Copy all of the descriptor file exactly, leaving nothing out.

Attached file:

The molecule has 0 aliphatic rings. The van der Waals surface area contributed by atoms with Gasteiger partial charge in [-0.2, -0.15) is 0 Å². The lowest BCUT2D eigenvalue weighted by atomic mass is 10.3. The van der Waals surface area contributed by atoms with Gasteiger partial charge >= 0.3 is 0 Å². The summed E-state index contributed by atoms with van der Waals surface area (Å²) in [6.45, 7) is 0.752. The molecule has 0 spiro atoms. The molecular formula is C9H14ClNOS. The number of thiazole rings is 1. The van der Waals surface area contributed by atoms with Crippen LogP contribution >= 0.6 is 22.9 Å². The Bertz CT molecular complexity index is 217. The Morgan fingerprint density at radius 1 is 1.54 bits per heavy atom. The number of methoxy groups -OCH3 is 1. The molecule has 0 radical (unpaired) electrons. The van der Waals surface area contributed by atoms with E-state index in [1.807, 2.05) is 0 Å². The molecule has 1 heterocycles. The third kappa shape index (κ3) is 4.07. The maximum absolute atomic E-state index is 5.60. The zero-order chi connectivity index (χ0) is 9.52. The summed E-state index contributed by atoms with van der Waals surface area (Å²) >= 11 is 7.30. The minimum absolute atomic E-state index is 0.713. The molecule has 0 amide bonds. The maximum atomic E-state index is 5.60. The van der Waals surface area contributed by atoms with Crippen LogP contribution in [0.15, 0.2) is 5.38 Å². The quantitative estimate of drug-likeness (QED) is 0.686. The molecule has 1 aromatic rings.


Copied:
The molecule has 0 aliphatic rings. The van der Waals surface area contributed by atoms with Gasteiger partial charge in [-0.2, -0.15) is 0 Å². The lowest BCUT2D eigenvalue weighted by atomic mass is 10.3. The van der Waals surface area contributed by atoms with Gasteiger partial charge >= 0.3 is 0 Å². The summed E-state index contributed by atoms with van der Waals surface area (Å²) in [6.45, 7) is 0.752. The molecule has 0 spiro atoms. The molecular formula is C9H14ClNOS. The number of thiazole rings is 1. The van der Waals surface area contributed by atoms with Crippen LogP contribution >= 0.6 is 22.9 Å². The Bertz CT molecular complexity index is 217. The Morgan fingerprint density at radius 1 is 1.54 bits per heavy atom. The number of methoxy groups -OCH3 is 1. The molecule has 0 radical (unpaired) electrons. The van der Waals surface area contributed by atoms with E-state index in [1.807, 2.05) is 0 Å². The molecule has 1 heterocycles. The third kappa shape index (κ3) is 4.07. The maximum absolute atomic E-state index is 5.60. The zero-order chi connectivity index (χ0) is 9.52. The summed E-state index contributed by atoms with van der Waals surface area (Å²) >= 11 is 7.30. The minimum absolute atomic E-state index is 0.713. The molecule has 0 amide bonds. The maximum atomic E-state index is 5.60. The van der Waals surface area contributed by atoms with Crippen LogP contribution in [0.15, 0.2) is 5.38 Å². The quantitative estimate of drug-likeness (QED) is 0.686. The molecule has 1 aromatic rings.